SALT LAKE CITY (AP) — Here’s a look at some recent votes during the current Utah Legislature session:
Straight ticket ban
The option to vote for all candidates of a political party by checking a single box on a ballot could be eliminated under a proposed bill that has gained momentum in Utah.
Some lawmakers believe ending straight-ticket ballots could encourage thoughtful voting and consideration of each race individually, the Salt Lake Tribune reported.
The bill sponsored by Democratic state Rep. Patrice Arent was advanced by Utah House representatives Thursday. The bill will next head to the Senate for consideration.
“Our county clerks have said this particular issue has caused more confusion — they get more calls about this — than any other issue,” Arent said.
Some voters have checked the box corresponding with their party affiliation and others think they are registering for a particular party by marking the box, she said.
Republican state Rep. Norm Thurston argued the straight-ticket option is not the source of voter confusion.
“I like the idea of preserving that option for those who want to use it,” Thurston said. “No one’s being forced to use it. I don’t think it skews the election results.”
A bill that would expand opportunities for enhanced kindergarten early intervention programs passed the Utah House of Representatives.
The latest version of the bill passed Wednesday would provide additional resources to expand the reach of the program, The Deseret News reported.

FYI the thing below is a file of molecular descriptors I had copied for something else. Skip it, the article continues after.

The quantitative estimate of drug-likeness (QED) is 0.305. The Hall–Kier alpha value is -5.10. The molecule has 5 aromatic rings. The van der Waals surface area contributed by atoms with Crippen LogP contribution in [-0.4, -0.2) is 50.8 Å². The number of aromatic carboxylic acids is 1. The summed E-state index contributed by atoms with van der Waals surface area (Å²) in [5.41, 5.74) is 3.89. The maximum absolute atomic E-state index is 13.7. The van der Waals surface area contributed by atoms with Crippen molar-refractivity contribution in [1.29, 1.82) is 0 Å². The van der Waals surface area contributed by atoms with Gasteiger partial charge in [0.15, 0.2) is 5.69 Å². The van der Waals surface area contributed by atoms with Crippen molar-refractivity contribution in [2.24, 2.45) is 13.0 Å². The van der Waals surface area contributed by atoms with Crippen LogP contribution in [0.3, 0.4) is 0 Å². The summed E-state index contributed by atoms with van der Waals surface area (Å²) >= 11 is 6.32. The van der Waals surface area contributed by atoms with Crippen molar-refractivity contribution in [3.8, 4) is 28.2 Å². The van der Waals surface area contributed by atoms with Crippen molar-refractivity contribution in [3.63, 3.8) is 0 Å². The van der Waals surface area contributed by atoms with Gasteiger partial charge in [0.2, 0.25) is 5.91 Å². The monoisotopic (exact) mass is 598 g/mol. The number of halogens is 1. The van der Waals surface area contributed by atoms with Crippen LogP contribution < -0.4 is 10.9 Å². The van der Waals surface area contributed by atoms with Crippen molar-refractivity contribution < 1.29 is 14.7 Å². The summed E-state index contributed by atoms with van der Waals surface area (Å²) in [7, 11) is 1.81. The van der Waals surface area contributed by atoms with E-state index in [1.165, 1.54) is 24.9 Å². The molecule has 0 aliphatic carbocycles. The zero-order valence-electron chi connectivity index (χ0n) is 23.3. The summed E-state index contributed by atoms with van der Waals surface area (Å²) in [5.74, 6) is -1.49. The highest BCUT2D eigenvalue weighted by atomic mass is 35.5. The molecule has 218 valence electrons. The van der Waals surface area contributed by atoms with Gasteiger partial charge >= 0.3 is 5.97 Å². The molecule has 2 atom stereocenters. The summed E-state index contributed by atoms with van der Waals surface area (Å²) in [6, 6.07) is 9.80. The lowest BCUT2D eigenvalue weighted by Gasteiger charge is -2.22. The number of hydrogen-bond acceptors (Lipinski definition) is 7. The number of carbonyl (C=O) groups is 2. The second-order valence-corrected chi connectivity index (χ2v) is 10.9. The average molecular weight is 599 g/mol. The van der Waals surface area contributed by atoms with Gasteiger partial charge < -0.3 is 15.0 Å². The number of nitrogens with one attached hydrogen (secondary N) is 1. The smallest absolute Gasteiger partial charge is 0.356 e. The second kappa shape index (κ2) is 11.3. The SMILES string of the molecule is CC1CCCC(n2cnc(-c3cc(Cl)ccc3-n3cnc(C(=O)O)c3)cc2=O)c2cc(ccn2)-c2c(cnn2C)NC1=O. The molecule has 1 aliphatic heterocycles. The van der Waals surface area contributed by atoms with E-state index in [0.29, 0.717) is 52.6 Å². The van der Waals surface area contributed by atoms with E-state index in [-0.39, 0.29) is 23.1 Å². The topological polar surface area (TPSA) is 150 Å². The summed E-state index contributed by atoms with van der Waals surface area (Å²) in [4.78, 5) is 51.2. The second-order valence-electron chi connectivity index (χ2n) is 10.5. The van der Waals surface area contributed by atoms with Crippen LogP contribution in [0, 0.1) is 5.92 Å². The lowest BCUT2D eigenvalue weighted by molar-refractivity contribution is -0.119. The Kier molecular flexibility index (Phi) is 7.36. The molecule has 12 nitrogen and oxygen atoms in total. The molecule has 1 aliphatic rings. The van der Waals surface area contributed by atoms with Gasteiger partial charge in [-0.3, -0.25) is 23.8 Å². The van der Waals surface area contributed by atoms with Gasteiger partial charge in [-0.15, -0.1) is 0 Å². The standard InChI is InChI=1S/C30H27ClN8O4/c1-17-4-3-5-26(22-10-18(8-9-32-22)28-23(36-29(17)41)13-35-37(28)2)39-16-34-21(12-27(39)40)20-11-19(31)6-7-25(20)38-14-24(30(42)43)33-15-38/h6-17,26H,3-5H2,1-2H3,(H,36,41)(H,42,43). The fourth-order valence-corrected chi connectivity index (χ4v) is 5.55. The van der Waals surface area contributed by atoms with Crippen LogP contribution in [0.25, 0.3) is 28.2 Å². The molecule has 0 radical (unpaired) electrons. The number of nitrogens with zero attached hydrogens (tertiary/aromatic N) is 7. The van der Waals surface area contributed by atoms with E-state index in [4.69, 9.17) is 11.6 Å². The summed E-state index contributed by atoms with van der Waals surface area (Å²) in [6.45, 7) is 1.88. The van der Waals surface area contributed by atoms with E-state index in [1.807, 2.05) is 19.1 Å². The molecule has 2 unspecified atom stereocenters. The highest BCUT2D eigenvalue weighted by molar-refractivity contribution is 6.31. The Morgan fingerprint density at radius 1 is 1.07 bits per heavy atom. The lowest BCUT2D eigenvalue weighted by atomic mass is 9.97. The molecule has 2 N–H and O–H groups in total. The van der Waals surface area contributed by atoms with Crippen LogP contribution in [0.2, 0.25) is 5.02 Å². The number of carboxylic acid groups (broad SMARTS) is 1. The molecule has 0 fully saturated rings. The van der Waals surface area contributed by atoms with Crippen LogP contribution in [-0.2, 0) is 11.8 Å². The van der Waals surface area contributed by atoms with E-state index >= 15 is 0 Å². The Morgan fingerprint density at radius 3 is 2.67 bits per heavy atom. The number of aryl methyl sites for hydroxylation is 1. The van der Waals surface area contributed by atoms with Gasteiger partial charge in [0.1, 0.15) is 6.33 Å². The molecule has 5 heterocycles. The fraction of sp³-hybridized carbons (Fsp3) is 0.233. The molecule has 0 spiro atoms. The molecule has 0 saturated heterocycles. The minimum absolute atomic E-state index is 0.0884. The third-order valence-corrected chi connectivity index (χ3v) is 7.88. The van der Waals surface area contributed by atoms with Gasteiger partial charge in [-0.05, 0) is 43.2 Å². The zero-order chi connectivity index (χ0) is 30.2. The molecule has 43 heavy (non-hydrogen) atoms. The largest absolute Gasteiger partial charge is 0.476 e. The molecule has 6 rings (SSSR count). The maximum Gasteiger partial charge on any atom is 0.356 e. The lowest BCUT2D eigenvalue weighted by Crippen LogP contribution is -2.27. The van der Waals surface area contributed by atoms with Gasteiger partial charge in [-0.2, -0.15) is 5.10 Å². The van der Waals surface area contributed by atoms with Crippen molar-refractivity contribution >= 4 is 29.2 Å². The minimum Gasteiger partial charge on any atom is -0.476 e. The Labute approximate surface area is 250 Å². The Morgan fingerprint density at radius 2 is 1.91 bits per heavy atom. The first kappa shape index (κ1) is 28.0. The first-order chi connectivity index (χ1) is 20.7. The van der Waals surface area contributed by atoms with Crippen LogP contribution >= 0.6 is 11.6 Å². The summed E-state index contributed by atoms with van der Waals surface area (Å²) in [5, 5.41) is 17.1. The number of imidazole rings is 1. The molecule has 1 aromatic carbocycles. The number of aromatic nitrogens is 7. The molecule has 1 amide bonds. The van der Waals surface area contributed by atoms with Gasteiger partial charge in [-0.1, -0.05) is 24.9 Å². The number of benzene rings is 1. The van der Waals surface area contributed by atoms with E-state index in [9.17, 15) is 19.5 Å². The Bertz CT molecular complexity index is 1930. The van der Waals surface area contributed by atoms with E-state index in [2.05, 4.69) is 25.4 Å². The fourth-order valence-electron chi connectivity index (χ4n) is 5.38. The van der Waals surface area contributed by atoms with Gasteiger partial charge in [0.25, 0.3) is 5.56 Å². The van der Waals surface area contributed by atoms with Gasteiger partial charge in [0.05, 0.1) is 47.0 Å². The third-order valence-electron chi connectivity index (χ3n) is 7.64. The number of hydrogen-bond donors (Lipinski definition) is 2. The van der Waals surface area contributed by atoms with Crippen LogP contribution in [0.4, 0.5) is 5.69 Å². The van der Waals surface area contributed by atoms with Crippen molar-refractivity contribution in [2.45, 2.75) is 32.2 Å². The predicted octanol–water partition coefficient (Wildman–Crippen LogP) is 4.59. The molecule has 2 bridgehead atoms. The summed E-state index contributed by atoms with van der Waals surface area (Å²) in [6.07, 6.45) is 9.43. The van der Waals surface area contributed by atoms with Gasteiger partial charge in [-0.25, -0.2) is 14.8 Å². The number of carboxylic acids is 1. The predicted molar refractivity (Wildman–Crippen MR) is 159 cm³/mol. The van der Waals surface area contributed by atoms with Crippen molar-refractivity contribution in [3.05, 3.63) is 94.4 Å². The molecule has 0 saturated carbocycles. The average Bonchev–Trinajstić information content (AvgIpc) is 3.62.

The bill is intended to help bring struggling students to grade-level proficiency and above as they enter first grade.
The program is optional to parents, school districts and charter schools. Participating districts and schools must apply for grant funding.
The $18.6 million cost of the bill reflects expansion and replacement of federal funds.
Data from schools that use the program show “significant improvement in children who start kindergarten and who have been assessed and who are behind their peers,” said Republican Rep. Lowry Snow, who sponsored the legislation.
Research by the Annie E. Casey Foundation found students who read on grade level when they complete third grade are more likely to graduate and become economically successful, Snow said.
Those who reach that benchmark are less likely to require special education services, become involved in the criminal justice system as juveniles or adults and are 50% less likely to become a teen parent, Snow said.
About 40% of Utah students entering kindergarten need intervention, Snow said.
Republican Rep. Stephen Christiansen questioned providing a separate funding stream for optional enhanced kindergarten instead of placing the funding in the weighted pupil unit, the basic building block of education funding appropriated by state lawmakers.
Tanning bed ban
Lawmakers in the Utah House have passed an updated bill to ban minors from using tanning beds even with parental consent.
An earlier version of the bill that would have prohibited minors from using tanning beds even with a doctor’s note was defeated earlier in the current legislative session, The Deseret News reports.
The new version of the bill sponsored by Republican Rep. Brad Daw struck the provision regarding doctor permission.
The House passed the updated bill Thursday and advanced the legislation to the Senate.
Several Republican legislators who originally voted against Daw’s bill spoke in support of the revised measure.
The lawmakers changed their minds about whether the issue was a debate about government control and parental rights and agreed protecting children from skin cancer was more important, they said.
Other House members said the bill would overtake parental responsibility and be difficult or impossible to reinforce.
“If we pass this bill, are we going to send around some sun patrol,” Republican Rep. Tim Quinn said. “I doubt that.”